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Published
June 25, 2024
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Derbyshire Dales District Council has begun to prepare a new Local Plan, which will guide development in the borough until at least 2040. This will replace the current Local Plan, covering the period up to 2033.

This new Plan will need to set out how many homes are needed and where they should be located. The “New Approach to Housing Consultation,” which started in May 2024, asked for views on how to do that, to help the council prepare the first draft of their new Plan later in the year.

You can find more information about this consultation here, but we’ve summarised the key points below, along with our analysis.

How many new homes are proposed?

Derbyshire Dales have suggested that they will need to deliver between 81 and 111 new homes each year up to 2040. The true figure, however, is likely to be higher.

The starting point for calculating how many new homes are needed is the government’s “standard method,” a formula which takes into account the expected change in the number of households and the affordability of homes.

For Derbyshire Dales, this currently suggests an average of 216 new homes will be needed each year, well above the target currently being proposed.

Where will those new homes be built?

The first step is to identify the existing range of services and facilities in every town and village, to identify those which are most suitable for new development. These are represented in a “settlement hierarchy”, with those areas which are most suitable for new development at the top, and the least suitable at the bottom.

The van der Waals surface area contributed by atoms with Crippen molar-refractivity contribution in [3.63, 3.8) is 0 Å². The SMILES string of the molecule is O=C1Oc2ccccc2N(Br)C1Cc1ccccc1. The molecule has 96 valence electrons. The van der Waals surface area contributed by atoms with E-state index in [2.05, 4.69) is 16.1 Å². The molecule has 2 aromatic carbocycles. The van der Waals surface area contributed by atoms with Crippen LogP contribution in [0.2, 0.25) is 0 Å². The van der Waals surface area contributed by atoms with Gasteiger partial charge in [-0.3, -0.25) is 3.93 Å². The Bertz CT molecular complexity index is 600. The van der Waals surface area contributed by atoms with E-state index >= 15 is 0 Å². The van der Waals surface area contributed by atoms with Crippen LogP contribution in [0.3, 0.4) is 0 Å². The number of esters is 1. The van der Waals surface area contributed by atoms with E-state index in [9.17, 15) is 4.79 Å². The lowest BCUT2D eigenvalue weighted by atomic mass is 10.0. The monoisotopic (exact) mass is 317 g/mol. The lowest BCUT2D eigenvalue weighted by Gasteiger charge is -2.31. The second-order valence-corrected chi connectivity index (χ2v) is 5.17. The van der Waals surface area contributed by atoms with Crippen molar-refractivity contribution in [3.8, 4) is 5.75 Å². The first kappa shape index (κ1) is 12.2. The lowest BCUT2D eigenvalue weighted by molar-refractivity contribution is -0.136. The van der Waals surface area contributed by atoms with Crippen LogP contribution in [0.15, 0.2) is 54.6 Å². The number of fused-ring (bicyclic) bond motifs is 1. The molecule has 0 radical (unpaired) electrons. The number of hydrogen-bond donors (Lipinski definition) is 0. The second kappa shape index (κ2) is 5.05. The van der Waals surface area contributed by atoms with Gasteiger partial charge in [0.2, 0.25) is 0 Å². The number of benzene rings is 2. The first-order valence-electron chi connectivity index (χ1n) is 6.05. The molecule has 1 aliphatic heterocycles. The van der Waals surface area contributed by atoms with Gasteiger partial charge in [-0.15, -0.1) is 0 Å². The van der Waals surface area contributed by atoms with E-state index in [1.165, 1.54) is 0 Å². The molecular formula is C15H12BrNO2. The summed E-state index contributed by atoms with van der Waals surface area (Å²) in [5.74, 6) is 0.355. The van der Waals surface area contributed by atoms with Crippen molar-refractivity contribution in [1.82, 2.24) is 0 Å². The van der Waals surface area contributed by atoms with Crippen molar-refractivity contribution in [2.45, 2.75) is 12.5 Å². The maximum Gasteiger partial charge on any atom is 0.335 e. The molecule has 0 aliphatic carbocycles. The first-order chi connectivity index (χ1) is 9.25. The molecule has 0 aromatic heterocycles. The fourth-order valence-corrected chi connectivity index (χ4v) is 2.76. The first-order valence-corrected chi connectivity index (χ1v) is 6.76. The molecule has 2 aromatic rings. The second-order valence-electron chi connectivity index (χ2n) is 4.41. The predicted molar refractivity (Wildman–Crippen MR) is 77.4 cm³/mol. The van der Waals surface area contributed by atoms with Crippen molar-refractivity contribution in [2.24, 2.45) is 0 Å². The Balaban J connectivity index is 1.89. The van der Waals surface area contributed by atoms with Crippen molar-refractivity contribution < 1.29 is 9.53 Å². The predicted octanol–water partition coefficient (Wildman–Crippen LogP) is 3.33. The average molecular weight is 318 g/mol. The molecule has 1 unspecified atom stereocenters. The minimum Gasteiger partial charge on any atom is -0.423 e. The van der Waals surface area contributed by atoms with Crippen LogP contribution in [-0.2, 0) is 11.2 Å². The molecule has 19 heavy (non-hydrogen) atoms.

The council have suggested the new Local Plan’s settlement hierarchy would be:

Tier 1: Ashbourne, Matlock, Wirksworth

Tier 2: Darley Dale

Tier 3: Brailsford, Clifton, Cromford, Darley Bridge, Doveridge, Hulland Ward, Matlock Bath, Middleton, Northwood, Rowsley, Sudbury, Tansley

Tier 4: Bonsall, Brassington, Carsington, Kniveton, Kirk Ireton, Longford, Marston Montgomery

Tier 5: Bradley, Ednaston, Hognaston, Hollington, Longford, Osmaston, Roston, Shirley, Wyaston and Yeaveley

This suggests that the majority of new homes will continue to be built in Matlock, Ashbourne and Wirksworth.

The total number of new homes required, makes it likely that almost all the settlements in the top three tiers will be expected to accommodate at least some new homes.

The smaller, less sustainable settlements in tiers 4 and 5 are unlikely to deliver many new homes at all.

Other factors, including physical constraints (such as steep slopes or the availability of land) and planning constraints (like the National Park) will also need to be considered. This might see some settlements having to accommodate less development than they otherwise would, with the shortfall being made up elsewhere.

How long will it take to prepare the new Plan?

The Plan is still in its very early stages. The council intend to submit the Plan for examination - essentially a public inquiry to check the Plan meets national policy and legal requirements before it is allowed to come into effect - in June 2025. The way that Local Plans are prepared and what they will contain will change later this year, and June 2025 is the deadline for plans to be prepared under the current system. You can read more about how the plan-making process will change here).